LRRK2 deficiency induced mitochondrial Ca2+ efflux inhibition can be rescued by Na+/Ca2+/Li+ exchanger upregulation
journal contributionposted on 2019-12-16, 17:36 authored by Marthe HR Ludtmann, Marko Kostic, Amy Horne, Sonia Gandhi, Israel Sekler, Andrey Y Abramov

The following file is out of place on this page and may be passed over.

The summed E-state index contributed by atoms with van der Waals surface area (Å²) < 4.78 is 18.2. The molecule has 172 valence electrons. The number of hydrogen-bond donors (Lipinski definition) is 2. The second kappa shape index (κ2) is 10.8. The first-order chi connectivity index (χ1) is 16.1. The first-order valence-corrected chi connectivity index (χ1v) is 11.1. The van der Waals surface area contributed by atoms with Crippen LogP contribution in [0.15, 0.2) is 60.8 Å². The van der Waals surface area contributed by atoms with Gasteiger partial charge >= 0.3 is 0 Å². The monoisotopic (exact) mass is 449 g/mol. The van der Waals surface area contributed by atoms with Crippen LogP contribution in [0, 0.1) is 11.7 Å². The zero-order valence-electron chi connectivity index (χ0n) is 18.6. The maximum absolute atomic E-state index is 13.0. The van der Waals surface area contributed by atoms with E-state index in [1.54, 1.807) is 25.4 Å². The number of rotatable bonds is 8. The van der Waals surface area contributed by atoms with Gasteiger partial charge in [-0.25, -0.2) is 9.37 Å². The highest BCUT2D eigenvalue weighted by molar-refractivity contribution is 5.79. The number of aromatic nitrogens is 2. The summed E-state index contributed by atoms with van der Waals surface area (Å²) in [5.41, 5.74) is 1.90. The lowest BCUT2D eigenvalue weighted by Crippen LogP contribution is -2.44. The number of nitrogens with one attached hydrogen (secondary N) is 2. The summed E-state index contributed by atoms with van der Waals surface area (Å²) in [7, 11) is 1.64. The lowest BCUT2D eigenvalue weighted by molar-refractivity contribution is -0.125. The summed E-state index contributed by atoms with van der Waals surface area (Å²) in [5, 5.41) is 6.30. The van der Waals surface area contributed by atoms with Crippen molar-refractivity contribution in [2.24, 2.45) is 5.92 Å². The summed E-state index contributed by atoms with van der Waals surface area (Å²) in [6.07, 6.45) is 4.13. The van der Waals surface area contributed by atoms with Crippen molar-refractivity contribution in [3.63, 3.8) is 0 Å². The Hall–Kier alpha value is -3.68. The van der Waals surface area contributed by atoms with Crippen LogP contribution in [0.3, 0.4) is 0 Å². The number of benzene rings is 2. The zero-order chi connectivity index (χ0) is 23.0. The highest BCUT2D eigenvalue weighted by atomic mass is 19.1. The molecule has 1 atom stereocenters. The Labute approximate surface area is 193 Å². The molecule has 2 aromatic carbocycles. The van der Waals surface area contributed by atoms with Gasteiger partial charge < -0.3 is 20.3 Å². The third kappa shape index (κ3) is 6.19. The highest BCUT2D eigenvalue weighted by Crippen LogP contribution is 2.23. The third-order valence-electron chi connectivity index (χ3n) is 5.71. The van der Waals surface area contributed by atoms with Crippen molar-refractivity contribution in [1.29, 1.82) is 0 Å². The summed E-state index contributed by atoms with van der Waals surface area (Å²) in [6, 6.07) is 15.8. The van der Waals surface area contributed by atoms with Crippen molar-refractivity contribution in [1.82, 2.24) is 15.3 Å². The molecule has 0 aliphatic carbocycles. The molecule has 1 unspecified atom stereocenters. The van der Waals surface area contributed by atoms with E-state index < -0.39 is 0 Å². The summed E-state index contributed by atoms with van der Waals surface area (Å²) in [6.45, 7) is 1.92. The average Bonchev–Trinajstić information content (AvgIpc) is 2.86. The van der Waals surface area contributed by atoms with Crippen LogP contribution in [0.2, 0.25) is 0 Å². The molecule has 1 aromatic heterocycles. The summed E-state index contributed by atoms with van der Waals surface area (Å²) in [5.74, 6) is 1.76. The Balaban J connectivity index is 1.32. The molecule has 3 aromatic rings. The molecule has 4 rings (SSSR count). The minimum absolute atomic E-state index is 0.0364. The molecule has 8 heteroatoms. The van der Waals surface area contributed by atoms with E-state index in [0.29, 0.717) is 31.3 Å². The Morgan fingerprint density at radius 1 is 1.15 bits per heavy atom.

Variants of leucine-rich repeat kinase 2 (lrrk2) are associated with an increased risk in developing Parkinson's disease (PD). Mitochondrial dysfunction and specifically mitochondrial Ca2+ handling has been linked to the pathogenesis of PD. Here we describe for the second time a mitochondrial Ca2+ efflux deficiency in a model displaying alterations in a PD-associated risk protein. LRRK2 deletion, inhibition and mutations led to an impaired mitochondrial Ca2+ extrusion via Na+/Ca2+/Li+ exchanger (NCLX) which in turn lowered mitochondrial permeability transition pore (PTP) opening threshold and increased cell death. The mitochondrial membrane potential was found not to be the underlying cause for the Ca2+ extrusion deficiency. NCLX activity was rescued by a direct (phosphomimetic NCLX mutant) and indirect (protein kinase A) activation which in turn elevated the PTP opening threshold. Therefore, at least two PD-associated risk protein pathways appear to converge on NCLX controlling mitochondrial Ca2+ extrusion and therefore mitochondrial health. Since mitochondrial Ca2+ overload has been described in many neurological disorders this study warrants further studies into NCLX as a potential therapeutic target.